Should the proposed SAG-AFTRA merger pass, annual elections will be a thing of the past with the contests taking place every two years instead.
Reps for the Screen Actors Guild and the American Federation of Television & Radio Artists had no comment Tuesday. Sources close to the situation indicated that the plan’s aimed at combining in line SAG’s annual direct voting structure for some offices with other slots filled using AFTRA’s national convention structure, held every two years with delegates elected at the local level.
SAG’s national board meets Friday and Saturday to OK the proposal, while AFTRA’s board is set to meet Saturday and possibly Sunday. The proposal, hammered out over the past seven months, is a non-binding recommendation from the AFTRA and SAG Group for One Union to the national boards.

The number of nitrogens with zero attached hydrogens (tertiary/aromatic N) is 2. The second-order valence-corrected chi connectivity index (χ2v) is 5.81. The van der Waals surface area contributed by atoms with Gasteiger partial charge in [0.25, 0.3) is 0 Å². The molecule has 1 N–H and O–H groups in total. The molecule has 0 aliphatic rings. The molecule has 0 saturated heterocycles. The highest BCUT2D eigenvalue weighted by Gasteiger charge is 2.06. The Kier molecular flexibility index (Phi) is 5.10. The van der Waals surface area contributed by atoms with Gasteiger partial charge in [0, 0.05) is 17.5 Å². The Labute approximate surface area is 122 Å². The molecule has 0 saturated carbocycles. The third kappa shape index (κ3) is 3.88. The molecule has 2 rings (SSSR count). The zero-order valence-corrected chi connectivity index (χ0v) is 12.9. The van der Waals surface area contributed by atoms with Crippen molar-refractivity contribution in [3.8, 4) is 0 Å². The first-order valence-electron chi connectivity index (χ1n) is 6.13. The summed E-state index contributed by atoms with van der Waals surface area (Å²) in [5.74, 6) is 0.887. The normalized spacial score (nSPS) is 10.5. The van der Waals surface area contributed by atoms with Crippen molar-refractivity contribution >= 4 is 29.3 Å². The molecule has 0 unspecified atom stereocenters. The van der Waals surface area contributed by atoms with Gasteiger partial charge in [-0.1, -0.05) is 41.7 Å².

Should the national boards approve, the proposal will be sent to 120,000 SAG members and 70,000 AFTRA members, who include actors, broadcasters, DJs, singers and dancers. To pass, the referendum would need a 60% approval margin from both orgs among votes cast.
SAG has been run by a 71-member national board for the past decade with members elected in a complex system providing for terms of one, two and three years. SAG members voted in 2002 to cut the number of board seats from 107 and boost Hollywood’s representation from 46% to 53% in a move suggested by a Towers Perrin report.
The changes in the board were ferociously opposed by the non-Hollywood branches, which feared such a move would lead to enactment of another Towers Perrin suggestion to close smaller SAG offices. The plan provided for a 62-seat structure for 71 reps with weighted balloting under which Hollywood and New York reps received 2.23 votes while the 16 smaller regional branches each have a single vote.
The unions haven’t confirmed any details but the new union will be called SAG-AFTRA.